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Ina stepped on another jagged fallen branch, tearing what little remained of her stockings farther into shreds.

She had lost her shoes in the lake rescuing Mabel, and she hadn’t even realized it until she started carrying the child home. Although Mabel’s family lived very close by, Ina was starting to feel as if she had been walking forever on scratched and bruised feet. No, it had been only a few minutes, she told herself sternly, and she could manage a few more.

Staggering under the young girl’s weight, Ina flinched when a green snake passed in front of her. She couldn’t see it clearly in the long grass. Most snakes are harmless, Ina told herself as she took another step, repeating the words as if they were a calming mantra in her morning meditations. Still, she was glad when the snake slithered out of sight into a tall stand of cattails.

(Photo credit: Jason Dean)

The storm had blown through quickly, and the humid air of early June felt heavy and warm. Wild roses, thick with blooms, gave the meadow a pleasant fragrance that Ina would have appreciated much more if she hadn’t been so focused on avoiding their thorns. The hem of her sodden dress kept getting caught; she’d torn it in several places already. Just one more step now, she told herself, trudging along with her head down. And another step.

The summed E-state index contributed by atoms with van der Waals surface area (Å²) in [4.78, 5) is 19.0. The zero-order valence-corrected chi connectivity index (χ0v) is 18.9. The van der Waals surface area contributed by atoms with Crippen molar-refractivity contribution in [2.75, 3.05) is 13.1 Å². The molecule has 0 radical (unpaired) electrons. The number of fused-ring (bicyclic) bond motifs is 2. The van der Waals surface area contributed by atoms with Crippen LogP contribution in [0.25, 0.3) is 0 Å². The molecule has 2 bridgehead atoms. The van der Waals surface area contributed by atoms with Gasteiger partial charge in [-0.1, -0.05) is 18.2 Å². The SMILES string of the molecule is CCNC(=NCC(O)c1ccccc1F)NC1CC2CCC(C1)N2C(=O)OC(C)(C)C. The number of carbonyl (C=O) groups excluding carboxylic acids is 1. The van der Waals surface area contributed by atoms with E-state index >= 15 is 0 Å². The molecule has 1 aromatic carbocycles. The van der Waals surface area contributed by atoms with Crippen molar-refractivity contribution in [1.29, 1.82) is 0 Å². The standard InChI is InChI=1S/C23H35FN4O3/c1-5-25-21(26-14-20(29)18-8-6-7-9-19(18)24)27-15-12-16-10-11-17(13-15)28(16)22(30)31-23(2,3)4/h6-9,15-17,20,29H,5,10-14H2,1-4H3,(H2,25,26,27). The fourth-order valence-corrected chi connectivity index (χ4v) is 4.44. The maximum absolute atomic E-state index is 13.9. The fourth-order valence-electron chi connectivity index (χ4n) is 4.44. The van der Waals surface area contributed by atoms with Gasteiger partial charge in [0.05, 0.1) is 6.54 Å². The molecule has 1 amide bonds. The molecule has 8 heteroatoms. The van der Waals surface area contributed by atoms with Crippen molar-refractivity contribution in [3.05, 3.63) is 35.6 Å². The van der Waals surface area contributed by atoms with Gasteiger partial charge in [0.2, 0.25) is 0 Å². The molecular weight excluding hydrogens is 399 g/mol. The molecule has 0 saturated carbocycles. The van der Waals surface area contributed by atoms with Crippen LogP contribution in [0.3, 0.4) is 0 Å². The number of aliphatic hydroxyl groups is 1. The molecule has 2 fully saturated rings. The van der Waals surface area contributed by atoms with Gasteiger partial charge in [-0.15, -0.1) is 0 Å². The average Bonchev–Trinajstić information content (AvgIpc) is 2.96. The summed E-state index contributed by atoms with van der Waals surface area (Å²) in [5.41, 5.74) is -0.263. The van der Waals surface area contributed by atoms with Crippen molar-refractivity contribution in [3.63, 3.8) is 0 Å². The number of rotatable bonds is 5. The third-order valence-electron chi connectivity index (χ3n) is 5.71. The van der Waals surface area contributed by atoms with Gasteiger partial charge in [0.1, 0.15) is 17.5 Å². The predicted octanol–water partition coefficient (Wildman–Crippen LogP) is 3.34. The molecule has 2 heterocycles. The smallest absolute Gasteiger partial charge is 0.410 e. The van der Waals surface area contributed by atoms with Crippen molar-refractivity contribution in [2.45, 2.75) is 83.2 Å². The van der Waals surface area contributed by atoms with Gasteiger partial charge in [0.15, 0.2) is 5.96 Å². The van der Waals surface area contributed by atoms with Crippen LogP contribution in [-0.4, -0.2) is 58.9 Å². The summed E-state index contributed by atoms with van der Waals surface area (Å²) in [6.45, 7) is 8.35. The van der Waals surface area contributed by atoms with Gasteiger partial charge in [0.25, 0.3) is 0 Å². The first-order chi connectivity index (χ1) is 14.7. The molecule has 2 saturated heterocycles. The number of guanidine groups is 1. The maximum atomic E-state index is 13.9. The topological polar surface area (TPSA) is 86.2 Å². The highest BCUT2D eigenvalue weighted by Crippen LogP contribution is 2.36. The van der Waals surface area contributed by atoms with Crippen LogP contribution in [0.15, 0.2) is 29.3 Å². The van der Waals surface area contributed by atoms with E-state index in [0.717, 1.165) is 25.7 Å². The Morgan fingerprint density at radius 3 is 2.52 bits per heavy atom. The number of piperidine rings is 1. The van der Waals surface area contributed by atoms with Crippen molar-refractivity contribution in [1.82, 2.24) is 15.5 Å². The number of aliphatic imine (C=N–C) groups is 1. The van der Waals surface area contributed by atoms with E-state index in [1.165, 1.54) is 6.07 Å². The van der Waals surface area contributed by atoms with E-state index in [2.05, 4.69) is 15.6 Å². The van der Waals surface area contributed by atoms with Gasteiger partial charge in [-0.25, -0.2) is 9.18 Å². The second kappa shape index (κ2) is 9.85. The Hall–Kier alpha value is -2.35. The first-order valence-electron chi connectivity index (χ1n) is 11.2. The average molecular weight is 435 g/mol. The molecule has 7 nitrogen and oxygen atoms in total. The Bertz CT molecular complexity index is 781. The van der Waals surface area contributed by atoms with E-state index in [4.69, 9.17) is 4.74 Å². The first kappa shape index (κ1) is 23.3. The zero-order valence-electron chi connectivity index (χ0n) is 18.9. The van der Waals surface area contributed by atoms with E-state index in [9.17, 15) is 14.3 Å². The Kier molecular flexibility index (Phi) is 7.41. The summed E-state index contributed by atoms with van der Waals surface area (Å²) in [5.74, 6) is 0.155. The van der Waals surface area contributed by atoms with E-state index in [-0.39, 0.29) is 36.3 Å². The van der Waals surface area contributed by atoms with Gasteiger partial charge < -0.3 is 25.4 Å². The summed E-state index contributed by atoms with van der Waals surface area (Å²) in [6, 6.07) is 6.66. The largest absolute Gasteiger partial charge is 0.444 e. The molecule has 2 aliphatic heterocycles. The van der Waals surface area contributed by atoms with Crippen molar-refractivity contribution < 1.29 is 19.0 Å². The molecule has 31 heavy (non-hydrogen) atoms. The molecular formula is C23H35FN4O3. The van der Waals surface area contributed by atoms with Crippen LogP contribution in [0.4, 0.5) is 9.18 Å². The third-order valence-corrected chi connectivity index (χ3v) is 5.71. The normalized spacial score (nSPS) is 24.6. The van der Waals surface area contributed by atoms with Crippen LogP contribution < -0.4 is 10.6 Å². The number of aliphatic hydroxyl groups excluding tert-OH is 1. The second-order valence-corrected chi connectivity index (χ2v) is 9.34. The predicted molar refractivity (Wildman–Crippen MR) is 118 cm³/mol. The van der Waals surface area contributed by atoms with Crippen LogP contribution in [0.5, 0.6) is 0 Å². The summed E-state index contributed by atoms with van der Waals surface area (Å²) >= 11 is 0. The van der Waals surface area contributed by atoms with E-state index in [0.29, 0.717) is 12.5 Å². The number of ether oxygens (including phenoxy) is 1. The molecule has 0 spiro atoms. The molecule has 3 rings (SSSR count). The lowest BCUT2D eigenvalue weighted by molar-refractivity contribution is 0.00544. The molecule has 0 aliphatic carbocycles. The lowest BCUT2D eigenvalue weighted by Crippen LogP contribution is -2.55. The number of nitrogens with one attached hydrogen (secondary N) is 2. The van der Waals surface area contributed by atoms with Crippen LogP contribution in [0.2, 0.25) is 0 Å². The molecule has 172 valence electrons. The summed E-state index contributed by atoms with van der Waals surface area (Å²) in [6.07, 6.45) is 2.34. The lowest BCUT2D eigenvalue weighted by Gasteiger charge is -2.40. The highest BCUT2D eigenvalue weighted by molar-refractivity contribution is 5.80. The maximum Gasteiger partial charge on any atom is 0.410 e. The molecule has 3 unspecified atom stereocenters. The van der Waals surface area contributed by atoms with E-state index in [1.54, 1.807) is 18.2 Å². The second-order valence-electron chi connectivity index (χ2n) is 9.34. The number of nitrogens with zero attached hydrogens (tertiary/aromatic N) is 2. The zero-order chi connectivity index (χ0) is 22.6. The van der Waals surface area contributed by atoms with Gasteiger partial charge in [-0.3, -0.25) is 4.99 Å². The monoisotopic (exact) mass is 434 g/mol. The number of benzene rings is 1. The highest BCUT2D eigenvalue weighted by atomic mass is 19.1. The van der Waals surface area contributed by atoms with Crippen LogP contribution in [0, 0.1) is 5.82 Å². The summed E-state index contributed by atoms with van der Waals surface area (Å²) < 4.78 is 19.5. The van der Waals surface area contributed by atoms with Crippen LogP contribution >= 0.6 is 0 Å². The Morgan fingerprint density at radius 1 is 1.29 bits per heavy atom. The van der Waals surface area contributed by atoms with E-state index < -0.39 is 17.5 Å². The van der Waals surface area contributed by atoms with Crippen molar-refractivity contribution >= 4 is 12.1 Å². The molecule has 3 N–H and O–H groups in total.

When she looked farther ahead for a moment, the little cabin where Mabel’s family lived was much closer. Perhaps Nellie, looking to see where her daughter had gotten to, would notice Ina struggling under the child’s weight and come running to help. Then she would understand Ina wasn’t evil after all, and whatever grudges she might have held would be set aside.

Having distracted herself with a fantasy in which the villagers all shed their prejudices and lived forever in neighborly peace with the witches of the Wild Forest, Ina didn’t even notice when Nellie stepped out of the cabin. It wasn’t until the woman came rushing toward her, with something held high overhead, that Ina snapped back to reality.

“What are you doing with my daughter, you horrible witch!”

Ina blinked, not quite believing what she saw. Yes, that really was a rolling pin that Nellie was brandishing. It was still white with flour from the apricot scones Mabel had mentioned.

Dropping to her knees, Ina very carefully set the little girl down in the grass. Then she backed away a few steps, taking just as much care to maintain a calm and unthreatening appearance. Once, in the forest, she had come too close to a wolf den and had been delighted to see the tiny cubs at play, until she’d realized her peril a moment later and stepped cautiously away. She’d learned not to frighten wild creatures or to get between them and their young; and sometimes people, she thought, weren’t all that much different.

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